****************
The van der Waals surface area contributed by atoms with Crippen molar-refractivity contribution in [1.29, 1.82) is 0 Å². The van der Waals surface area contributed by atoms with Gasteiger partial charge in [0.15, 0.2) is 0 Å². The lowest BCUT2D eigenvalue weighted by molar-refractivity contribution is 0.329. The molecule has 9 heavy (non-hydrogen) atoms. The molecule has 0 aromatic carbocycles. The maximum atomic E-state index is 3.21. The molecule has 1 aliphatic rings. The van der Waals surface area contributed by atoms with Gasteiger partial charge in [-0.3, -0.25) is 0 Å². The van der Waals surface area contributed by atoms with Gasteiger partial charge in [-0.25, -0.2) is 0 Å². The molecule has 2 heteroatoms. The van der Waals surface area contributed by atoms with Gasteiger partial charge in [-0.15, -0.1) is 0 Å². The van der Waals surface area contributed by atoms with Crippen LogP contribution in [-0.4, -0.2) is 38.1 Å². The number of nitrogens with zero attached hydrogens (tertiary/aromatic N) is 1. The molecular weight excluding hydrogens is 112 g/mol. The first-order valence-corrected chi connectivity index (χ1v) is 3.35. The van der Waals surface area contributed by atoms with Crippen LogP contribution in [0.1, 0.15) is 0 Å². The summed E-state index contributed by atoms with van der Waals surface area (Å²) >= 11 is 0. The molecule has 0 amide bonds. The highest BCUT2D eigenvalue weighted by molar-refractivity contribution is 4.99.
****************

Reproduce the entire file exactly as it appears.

The van der Waals surface area contributed by atoms with Crippen molar-refractivity contribution in [1.29, 1.82) is 0 Å². The van der Waals surface area contributed by atoms with Gasteiger partial charge in [0.15, 0.2) is 0 Å². The lowest BCUT2D eigenvalue weighted by molar-refractivity contribution is 0.329. The molecule has 9 heavy (non-hydrogen) atoms. The molecule has 0 aromatic carbocycles. The maximum atomic E-state index is 3.21. The molecule has 1 aliphatic rings. The van der Waals surface area contributed by atoms with Gasteiger partial charge in [-0.3, -0.25) is 0 Å². The van der Waals surface area contributed by atoms with Gasteiger partial charge in [-0.25, -0.2) is 0 Å². The molecule has 2 heteroatoms. The van der Waals surface area contributed by atoms with Gasteiger partial charge in [-0.15, -0.1) is 0 Å². The van der Waals surface area contributed by atoms with Crippen LogP contribution in [-0.4, -0.2) is 38.1 Å². The number of nitrogens with zero attached hydrogens (tertiary/aromatic N) is 1. The molecular weight excluding hydrogens is 112 g/mol. The first-order valence-corrected chi connectivity index (χ1v) is 3.35. The van der Waals surface area contributed by atoms with Crippen LogP contribution in [0.1, 0.15) is 0 Å². The summed E-state index contributed by atoms with van der Waals surface area (Å²) >= 11 is 0. The molecule has 0 amide bonds. The highest BCUT2D eigenvalue weighted by molar-refractivity contribution is 4.99.